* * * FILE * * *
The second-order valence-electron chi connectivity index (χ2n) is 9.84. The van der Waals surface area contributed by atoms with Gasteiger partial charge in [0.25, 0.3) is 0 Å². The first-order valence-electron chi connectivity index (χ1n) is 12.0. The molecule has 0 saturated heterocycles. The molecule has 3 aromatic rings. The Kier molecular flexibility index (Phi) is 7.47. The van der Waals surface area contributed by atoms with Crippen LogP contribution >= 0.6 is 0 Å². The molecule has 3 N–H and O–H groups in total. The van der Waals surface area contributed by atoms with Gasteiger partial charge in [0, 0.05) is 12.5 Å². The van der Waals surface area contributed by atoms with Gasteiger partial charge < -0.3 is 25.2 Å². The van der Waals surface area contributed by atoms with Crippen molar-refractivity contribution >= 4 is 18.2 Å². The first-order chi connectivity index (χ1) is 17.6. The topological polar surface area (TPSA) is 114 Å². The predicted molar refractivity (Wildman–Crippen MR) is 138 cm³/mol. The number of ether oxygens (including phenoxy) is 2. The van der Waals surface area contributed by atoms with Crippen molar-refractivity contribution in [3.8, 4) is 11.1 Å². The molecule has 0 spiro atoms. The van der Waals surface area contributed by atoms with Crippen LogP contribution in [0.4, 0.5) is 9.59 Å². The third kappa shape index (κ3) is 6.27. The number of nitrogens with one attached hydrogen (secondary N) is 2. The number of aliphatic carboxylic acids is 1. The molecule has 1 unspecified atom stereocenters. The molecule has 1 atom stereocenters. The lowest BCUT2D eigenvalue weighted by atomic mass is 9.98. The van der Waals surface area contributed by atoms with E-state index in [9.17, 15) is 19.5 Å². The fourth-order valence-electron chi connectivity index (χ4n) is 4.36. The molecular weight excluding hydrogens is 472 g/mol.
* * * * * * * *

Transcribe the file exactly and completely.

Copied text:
The second-order valence-electron chi connectivity index (χ2n) is 9.84. The van der Waals surface area contributed by atoms with Gasteiger partial charge in [0.25, 0.3) is 0 Å². The first-order valence-electron chi connectivity index (χ1n) is 12.0. The molecule has 0 saturated heterocycles. The molecule has 3 aromatic rings. The Kier molecular flexibility index (Phi) is 7.47. The van der Waals surface area contributed by atoms with Crippen LogP contribution >= 0.6 is 0 Å². The molecule has 3 N–H and O–H groups in total. The van der Waals surface area contributed by atoms with Gasteiger partial charge in [0, 0.05) is 12.5 Å². The van der Waals surface area contributed by atoms with Gasteiger partial charge < -0.3 is 25.2 Å². The van der Waals surface area contributed by atoms with Crippen molar-refractivity contribution >= 4 is 18.2 Å². The first-order chi connectivity index (χ1) is 17.6. The topological polar surface area (TPSA) is 114 Å². The predicted molar refractivity (Wildman–Crippen MR) is 138 cm³/mol. The number of ether oxygens (including phenoxy) is 2. The van der Waals surface area contributed by atoms with Crippen molar-refractivity contribution in [3.8, 4) is 11.1 Å². The molecule has 0 spiro atoms. The van der Waals surface area contributed by atoms with Crippen LogP contribution in [0.4, 0.5) is 9.59 Å². The third kappa shape index (κ3) is 6.27. The number of nitrogens with one attached hydrogen (secondary N) is 2. The number of aliphatic carboxylic acids is 1. The molecule has 1 unspecified atom stereocenters. The molecule has 1 atom stereocenters. The lowest BCUT2D eigenvalue weighted by atomic mass is 9.98. The van der Waals surface area contributed by atoms with E-state index in [9.17, 15) is 19.5 Å². The fourth-order valence-electron chi connectivity index (χ4n) is 4.36. The molecular weight excluding hydrogens is 472 g/mol.